at oilier places.
Ire-All goods sold WARRANTED TO DE AS RE
PRESENTED. Don't forget the cheap corner.
Nov. 5, 1850. NEFF & MILLER.
milE subscriber has just returned from the city,
where he purchased a large and well assorted
lot of MARBLE, which ho oilers to the citizens
of Huntingdon and adjoining counties, at prices
which cannot fail to suit all who may want either
STONES, or any work usually done in an estab
lishment of this kind. Persons wishing any work
in his line, would do well to give the subscriber a
call, as he is determined sot to be outdone by any
other establishment, either in material or work
manship, on the Juniata.
W' Shop near the upper cud of Main street,
nearly opposite the Presbyterian church.
Huntingdon, Nov. 19, 1850.-3 m.
Improvement in Daguerreotypeingl
VAN WAN & CO., No. 118, Chesnut street,
Philadelphia, have, by recent discoveries in
their art, enabled themselves to take pictures at
all times, with great certainty—as well in stormy
as clear weather—which are justly pronounced by
artists and scietitie men, uNntvaLLEo, for depth of
tone and softness of light and shade. liy working
themselves '
they not only produce pictures which
arc GOOD AND CHEAP !! but by Sir the best
and cheapest which can be produced at any other
establishment. Their charge for pictures in hand
some improved cases, range from ONE DOLLAR
to three dollars, depending on the size of the pic
ture, being scarcely one-half the prices charged at
other establishments, for pictures of equal size—
but of inferior quality. Their GALLERY Ow Pon-
TRAITS, consisting of some hundreds, embraces a
worthy the attention of visiters to their rooms,
which arc OPEN AT ALL TIMES.
The collection which they had deposited in the
exhibition of the Franklin Institute, was constant
ly surrounded by dense crowds of admirers, who
were loud in their praise of the artists' skill.
To guard against every possibility of mistake,
they guarantee every picture to be of the best ma
terials, and unless it is entirely satisfactory to the
customer, NO CHARGE IS MADE.
•ZW: -
When visiting the city call at their rooms,
whet icr you wish a Daguerreotype or not. The
admission is free, and you will be pleased with
your visit. Don't forget the number, 118 Chesnut
street, a few doors below Fourth.
Philadelphia, Nov. 19, 1850.
ELRY are going oft rapidly, at the low rates
at which ho sells. His stock is now, large and
well selected, and people find it advantageous to
call with him Wore making purchases elsewhere.
Nov. 19, 1850,
;;I: 4, 51-„,„
).,N l ,''
;p •,;
Y)1 „P i 4l
HAVE just received another tremendous ad
dition to their previous heavy stock. They
have everything now that is required tosuit the
wants of this community.
_ _
Splendid Excelelor De Lains, at
121 cis. per yard.
Superb Paramatta Cloths, at 62i cts.
Unequalled Brocades, at all prices.
Rich Irish Poplins, at 56 and 75 cts.
Calicoes, from 3 to 121 cts.
French Oiled Ginghams, at l2i c t.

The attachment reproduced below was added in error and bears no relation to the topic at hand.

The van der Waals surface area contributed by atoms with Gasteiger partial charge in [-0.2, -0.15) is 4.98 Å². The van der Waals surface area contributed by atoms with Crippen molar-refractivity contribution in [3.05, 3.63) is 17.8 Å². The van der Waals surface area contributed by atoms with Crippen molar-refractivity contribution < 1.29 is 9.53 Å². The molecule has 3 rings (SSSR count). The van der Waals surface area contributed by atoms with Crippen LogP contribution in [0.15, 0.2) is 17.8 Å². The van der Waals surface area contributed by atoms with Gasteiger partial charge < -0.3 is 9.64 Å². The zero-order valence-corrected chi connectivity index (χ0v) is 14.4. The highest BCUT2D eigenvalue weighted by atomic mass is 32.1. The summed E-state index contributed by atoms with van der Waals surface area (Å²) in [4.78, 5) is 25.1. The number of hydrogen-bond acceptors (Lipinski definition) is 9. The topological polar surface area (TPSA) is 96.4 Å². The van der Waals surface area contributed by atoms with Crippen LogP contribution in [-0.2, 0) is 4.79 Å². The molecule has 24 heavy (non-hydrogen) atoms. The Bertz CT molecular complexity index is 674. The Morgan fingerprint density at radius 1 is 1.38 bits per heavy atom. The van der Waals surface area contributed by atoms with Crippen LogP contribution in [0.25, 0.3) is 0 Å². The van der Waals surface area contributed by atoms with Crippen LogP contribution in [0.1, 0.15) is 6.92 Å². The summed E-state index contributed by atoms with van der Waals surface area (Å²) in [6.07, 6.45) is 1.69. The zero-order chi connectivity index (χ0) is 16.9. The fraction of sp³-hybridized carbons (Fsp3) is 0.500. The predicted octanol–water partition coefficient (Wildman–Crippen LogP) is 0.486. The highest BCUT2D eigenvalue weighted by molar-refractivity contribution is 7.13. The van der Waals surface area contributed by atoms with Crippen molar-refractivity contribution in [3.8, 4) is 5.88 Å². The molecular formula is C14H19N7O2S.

Damask de Lains, richly figured, at 25 cts.
Real Conestoga Sheetings, 91 cts.
Oriental and Bay State Shawls, at all prices.
Heavy Yard wide Muslin,, at 6 and 8 eta.
Real "Jane Lind , ' Cloths, at 121.
Satinetts, at 37, 50, 62 and 75 cts.
Tweeds at 25, 31 and 37 cts.
Hardware, Queesasware , Boots &
Shoes, Paints, Drugs and Dye Stuffs, at their
former low prices.
. .
Indeed, everything can be had at this popular
Bazar, 25 per cent. lower than else
where, and all that is required to convince the
community that the "ELEPHANT" is the
place for cheap and good goods, is for them to
call, when an examination will satisfy them
that money can be saved by patronizing this es
Nov. 5, 1850.
ACAMPBELL, Land Agent at Lasalle, I -
• linois, has opened ageneral Land Agency for
Middle and Northern Illinois, and Southern Wis
consin, where he will attend to the purchase and
sale of Improved and Unimproved Lands, payment
of Taxes, Location of Mexican Land Warrants,
making selections for those who may be entitled to
Bounty Lands under the late act of Congress, and
generally to all business connected with a general
Land Agency.
Having completed arrangements whereby per
sons wishing to procure lands in this fertile and
rapidly improving portion of the West, can do so
at the minimum price of $1,25 per acre, without
the expense and risk of travelling there, any per
, son who stay pay to my Agent, James Maguire,
at Huntingdon, the sum of two hundred dollars,l
will have one quarter section (160 acres) entered
in their name, (or as they may direct) for which
they will receive the patrol from the general Land
Office at Washington city, in their niune, clear of
all charges.
According to existing laws those lands arc not tax
able fur 5 years from the slate of the entry. Sat
security will he given for all performances
on my part, and for the refunding of the amount
of the purchme, with 6 per cent., at the expiration
of five years, to any person who may then be dis
satisfied with the location.
The canal from Chicago to Lasalle, at the head
of Steam-boat Navigation on the Illinois River,
the Railroad from Chicago to Galena, which is •
now in process of construction, and the Railroad
from Chicago to Rock Island, on the Mississippi
river, now completed to Aurora, sonic 30 miles
west of Chicago, will puss through this country